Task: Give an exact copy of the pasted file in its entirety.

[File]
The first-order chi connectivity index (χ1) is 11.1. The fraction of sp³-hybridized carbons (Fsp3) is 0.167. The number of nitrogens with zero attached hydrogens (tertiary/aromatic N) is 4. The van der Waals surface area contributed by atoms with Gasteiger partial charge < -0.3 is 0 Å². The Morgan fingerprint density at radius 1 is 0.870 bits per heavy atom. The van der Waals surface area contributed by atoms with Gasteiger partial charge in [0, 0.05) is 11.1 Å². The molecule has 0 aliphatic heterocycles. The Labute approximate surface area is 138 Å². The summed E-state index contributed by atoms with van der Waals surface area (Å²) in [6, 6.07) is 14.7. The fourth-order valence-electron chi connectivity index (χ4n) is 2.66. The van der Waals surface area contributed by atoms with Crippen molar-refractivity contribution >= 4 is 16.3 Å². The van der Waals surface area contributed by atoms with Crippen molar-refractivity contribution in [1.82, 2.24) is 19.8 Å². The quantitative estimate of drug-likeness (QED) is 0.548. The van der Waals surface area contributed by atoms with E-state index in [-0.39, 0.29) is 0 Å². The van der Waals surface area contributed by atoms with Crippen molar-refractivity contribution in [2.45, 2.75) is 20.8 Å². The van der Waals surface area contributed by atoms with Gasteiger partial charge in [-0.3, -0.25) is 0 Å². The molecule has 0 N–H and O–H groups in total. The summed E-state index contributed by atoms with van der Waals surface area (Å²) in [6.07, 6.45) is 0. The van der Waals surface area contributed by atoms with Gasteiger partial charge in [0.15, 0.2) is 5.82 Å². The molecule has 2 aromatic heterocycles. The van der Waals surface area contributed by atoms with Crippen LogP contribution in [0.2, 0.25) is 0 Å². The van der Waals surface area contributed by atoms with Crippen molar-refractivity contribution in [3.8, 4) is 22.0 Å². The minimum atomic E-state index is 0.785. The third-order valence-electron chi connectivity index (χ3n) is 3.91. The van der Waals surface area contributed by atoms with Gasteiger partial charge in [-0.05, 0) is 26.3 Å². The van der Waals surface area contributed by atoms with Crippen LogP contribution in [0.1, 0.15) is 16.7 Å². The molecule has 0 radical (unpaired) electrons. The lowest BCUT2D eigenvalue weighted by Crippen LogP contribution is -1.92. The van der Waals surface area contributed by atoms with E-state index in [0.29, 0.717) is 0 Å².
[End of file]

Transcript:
The first-order chi connectivity index (χ1) is 11.1. The fraction of sp³-hybridized carbons (Fsp3) is 0.167. The number of nitrogens with zero attached hydrogens (tertiary/aromatic N) is 4. The van der Waals surface area contributed by atoms with Gasteiger partial charge < -0.3 is 0 Å². The Morgan fingerprint density at radius 1 is 0.870 bits per heavy atom. The van der Waals surface area contributed by atoms with Gasteiger partial charge in [0, 0.05) is 11.1 Å². The molecule has 0 aliphatic heterocycles. The Labute approximate surface area is 138 Å². The summed E-state index contributed by atoms with van der Waals surface area (Å²) in [6, 6.07) is 14.7. The fourth-order valence-electron chi connectivity index (χ4n) is 2.66. The van der Waals surface area contributed by atoms with Crippen molar-refractivity contribution >= 4 is 16.3 Å². The van der Waals surface area contributed by atoms with Crippen molar-refractivity contribution in [1.82, 2.24) is 19.8 Å². The quantitative estimate of drug-likeness (QED) is 0.548. The van der Waals surface area contributed by atoms with E-state index in [-0.39, 0.29) is 0 Å². The van der Waals surface area contributed by atoms with Crippen molar-refractivity contribution in [2.45, 2.75) is 20.8 Å². The van der Waals surface area contributed by atoms with Gasteiger partial charge in [-0.3, -0.25) is 0 Å². The molecule has 0 N–H and O–H groups in total. The summed E-state index contributed by atoms with van der Waals surface area (Å²) in [6.07, 6.45) is 0. The van der Waals surface area contributed by atoms with Gasteiger partial charge in [0.15, 0.2) is 5.82 Å². The molecule has 2 aromatic heterocycles. The van der Waals surface area contributed by atoms with Crippen LogP contribution in [0.2, 0.25) is 0 Å². The van der Waals surface area contributed by atoms with Crippen molar-refractivity contribution in [3.8, 4) is 22.0 Å². The minimum atomic E-state index is 0.785. The third-order valence-electron chi connectivity index (χ3n) is 3.91. The van der Waals surface area contributed by atoms with Gasteiger partial charge in [-0.05, 0) is 26.3 Å². The van der Waals surface area contributed by atoms with Crippen LogP contribution in [0.1, 0.15) is 16.7 Å². The molecule has 0 radical (unpaired) electrons. The lowest BCUT2D eigenvalue weighted by Crippen LogP contribution is -1.92. The van der Waals surface area contributed by atoms with E-state index in [0.29, 0.717) is 0 Å².